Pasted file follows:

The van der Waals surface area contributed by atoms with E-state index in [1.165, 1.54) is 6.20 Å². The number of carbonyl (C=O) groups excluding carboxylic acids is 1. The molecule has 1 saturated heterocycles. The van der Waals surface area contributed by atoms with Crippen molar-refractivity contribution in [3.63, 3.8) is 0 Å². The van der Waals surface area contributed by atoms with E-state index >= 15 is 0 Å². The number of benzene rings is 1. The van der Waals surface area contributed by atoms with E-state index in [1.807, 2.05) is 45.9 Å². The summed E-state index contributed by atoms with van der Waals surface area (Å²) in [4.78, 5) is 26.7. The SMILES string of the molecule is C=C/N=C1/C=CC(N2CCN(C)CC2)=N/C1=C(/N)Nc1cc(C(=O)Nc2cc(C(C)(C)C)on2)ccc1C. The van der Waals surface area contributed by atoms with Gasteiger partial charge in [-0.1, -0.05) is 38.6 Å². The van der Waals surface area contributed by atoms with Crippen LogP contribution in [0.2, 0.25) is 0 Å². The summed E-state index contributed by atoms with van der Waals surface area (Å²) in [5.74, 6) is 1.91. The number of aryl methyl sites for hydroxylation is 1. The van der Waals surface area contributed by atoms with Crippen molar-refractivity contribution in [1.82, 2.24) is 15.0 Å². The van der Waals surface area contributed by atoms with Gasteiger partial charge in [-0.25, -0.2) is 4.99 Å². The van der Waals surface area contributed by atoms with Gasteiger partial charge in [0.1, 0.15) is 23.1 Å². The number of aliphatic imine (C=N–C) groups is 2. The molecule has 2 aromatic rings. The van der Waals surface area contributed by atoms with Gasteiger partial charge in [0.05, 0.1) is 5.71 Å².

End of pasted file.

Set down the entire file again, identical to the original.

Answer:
The van der Waals surface area contributed by atoms with E-state index in [1.165, 1.54) is 6.20 Å². The number of carbonyl (C=O) groups excluding carboxylic acids is 1. The molecule has 1 saturated heterocycles. The van der Waals surface area contributed by atoms with Crippen molar-refractivity contribution in [3.63, 3.8) is 0 Å². The van der Waals surface area contributed by atoms with E-state index >= 15 is 0 Å². The number of benzene rings is 1. The van der Waals surface area contributed by atoms with E-state index in [1.807, 2.05) is 45.9 Å². The summed E-state index contributed by atoms with van der Waals surface area (Å²) in [4.78, 5) is 26.7. The SMILES string of the molecule is C=C/N=C1/C=CC(N2CCN(C)CC2)=N/C1=C(/N)Nc1cc(C(=O)Nc2cc(C(C)(C)C)on2)ccc1C. The van der Waals surface area contributed by atoms with Gasteiger partial charge in [-0.1, -0.05) is 38.6 Å². The van der Waals surface area contributed by atoms with Crippen LogP contribution in [0.2, 0.25) is 0 Å². The summed E-state index contributed by atoms with van der Waals surface area (Å²) in [5.74, 6) is 1.91. The number of aryl methyl sites for hydroxylation is 1. The van der Waals surface area contributed by atoms with Crippen molar-refractivity contribution in [1.82, 2.24) is 15.0 Å². The van der Waals surface area contributed by atoms with Gasteiger partial charge in [-0.25, -0.2) is 4.99 Å². The van der Waals surface area contributed by atoms with Gasteiger partial charge in [0.1, 0.15) is 23.1 Å². The number of aliphatic imine (C=N–C) groups is 2. The molecule has 2 aromatic rings. The van der Waals surface area contributed by atoms with Gasteiger partial charge in [0.05, 0.1) is 5.71 Å².